These include: Instrumentation – which particular instruments are used, which sections of the orchestra (strings, brass, woodwind and percussion). The density of instrumentation (full orchestra, chamber group, solo) can also be discerned. Tempo – the speed at which music moves. Volume – the loudness and softness of music, like tempo can have an immediate impact on the emotional response of the audience. Melodic music – traditional mainstream film scores have often had strong melodies (sometimes as ‘themes’). Motifs – the repetition of short ‘musical blocks’ usually associated with particular characters or with emotional responses to fears etc. as in the music for Jaws. Rhythm – Brownrigg refers to music in which rhythm can supersede melody and in which all the orchestral parts can be used to emphasise action, such as the raptor attack in Jurassic Park. Diatonic music – music that is written with a firm sense of major or minor key (in very broad terms, major key = happy, minor key = sad) Chromatic music – the use of the full range of notes and harmonies allows for more complex and nuanced music. (This may effect what some commentators term the ‘colour’ or ‘texture’ of the music.) Dissonant music – the deliberate attempt to use chords and melodic ideas that grate on the ear. Atonal music – deliberate disruption of musical order, whether melodic, diatonic, chromatic or dissonant. Often used in genres like horror or science fiction to suggest ‘otherness’. Some of the ways in music is used are related to general issues of sound design outlined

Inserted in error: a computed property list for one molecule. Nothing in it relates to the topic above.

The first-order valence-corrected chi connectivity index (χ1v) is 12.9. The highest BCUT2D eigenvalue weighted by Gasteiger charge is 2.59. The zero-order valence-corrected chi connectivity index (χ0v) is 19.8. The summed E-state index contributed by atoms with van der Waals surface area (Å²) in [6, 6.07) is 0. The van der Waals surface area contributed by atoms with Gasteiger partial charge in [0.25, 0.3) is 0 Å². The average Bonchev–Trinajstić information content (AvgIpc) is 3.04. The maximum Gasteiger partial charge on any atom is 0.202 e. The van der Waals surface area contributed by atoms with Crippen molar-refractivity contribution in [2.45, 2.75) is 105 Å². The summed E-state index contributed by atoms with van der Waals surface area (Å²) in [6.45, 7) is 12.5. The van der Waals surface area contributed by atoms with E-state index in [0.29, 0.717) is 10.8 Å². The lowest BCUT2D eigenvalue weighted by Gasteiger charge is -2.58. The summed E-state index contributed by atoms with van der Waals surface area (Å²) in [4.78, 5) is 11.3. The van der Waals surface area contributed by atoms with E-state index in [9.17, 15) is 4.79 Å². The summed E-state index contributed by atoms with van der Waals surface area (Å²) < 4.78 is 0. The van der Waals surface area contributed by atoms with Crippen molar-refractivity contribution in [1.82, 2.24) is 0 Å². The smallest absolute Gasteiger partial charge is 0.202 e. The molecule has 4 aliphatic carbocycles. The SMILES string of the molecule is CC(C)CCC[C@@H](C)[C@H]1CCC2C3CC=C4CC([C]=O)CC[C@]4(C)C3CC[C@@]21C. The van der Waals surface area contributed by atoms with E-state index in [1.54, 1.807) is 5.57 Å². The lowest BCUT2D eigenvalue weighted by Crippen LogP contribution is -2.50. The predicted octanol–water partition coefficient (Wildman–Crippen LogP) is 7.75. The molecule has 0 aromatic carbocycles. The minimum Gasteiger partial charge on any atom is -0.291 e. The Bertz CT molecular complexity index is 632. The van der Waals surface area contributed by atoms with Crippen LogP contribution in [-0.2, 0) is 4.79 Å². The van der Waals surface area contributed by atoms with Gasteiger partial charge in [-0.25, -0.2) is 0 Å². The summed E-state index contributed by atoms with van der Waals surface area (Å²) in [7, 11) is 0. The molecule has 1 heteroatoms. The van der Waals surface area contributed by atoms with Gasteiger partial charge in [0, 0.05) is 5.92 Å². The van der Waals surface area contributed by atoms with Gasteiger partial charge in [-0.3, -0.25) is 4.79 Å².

above. Brownrigg suggests some additional ways of thinking about how music can create meanings. He refers to: Geographical location – music that enhances the sense of place (for example the mix of Aboriginal music and sampled sounds in Peter Gabriel’s score for Rabbit-Proof Fence). Historical location – the use of musical styles and specific instruments to suggest an historical period. Generic location – the ways in which certain types of music have become associated with specific genres. Finally, we can suggest ways in which the timing of music is associated with the editing of action. Often, music is used as a way of ‘smoothing’ or ‘bridging’ edits between shots, enabling the ‘invisible editing’ common in classical Hollywood. The films of Jean-Luc Godard in the 1960s used music to do the opposite with music starting and stopping abruptly in the middle of scenes, thereby foregrounding the constructedness of the sequence. Brownrigg also points to the way that music can support actions directly, although sometimes this can be excessive as in the use of Mickey-mousing – the technique borrowed from cartoons in which the music mirrors the action so that it runs up the scale as the character runs up the stairs etc. Using this basic vocabulary of musical concepts, students should be able to say something about how the music in a sequence is used. The best way to start may simply be to analyse your own emotional response to a sequence and to investigate how music has helped to achieve this.
Micro Element Name: Group: AS Film Studies Unit FM1: Exploring Film Form High Pavement 6 th Form College Stuart Grenville-Price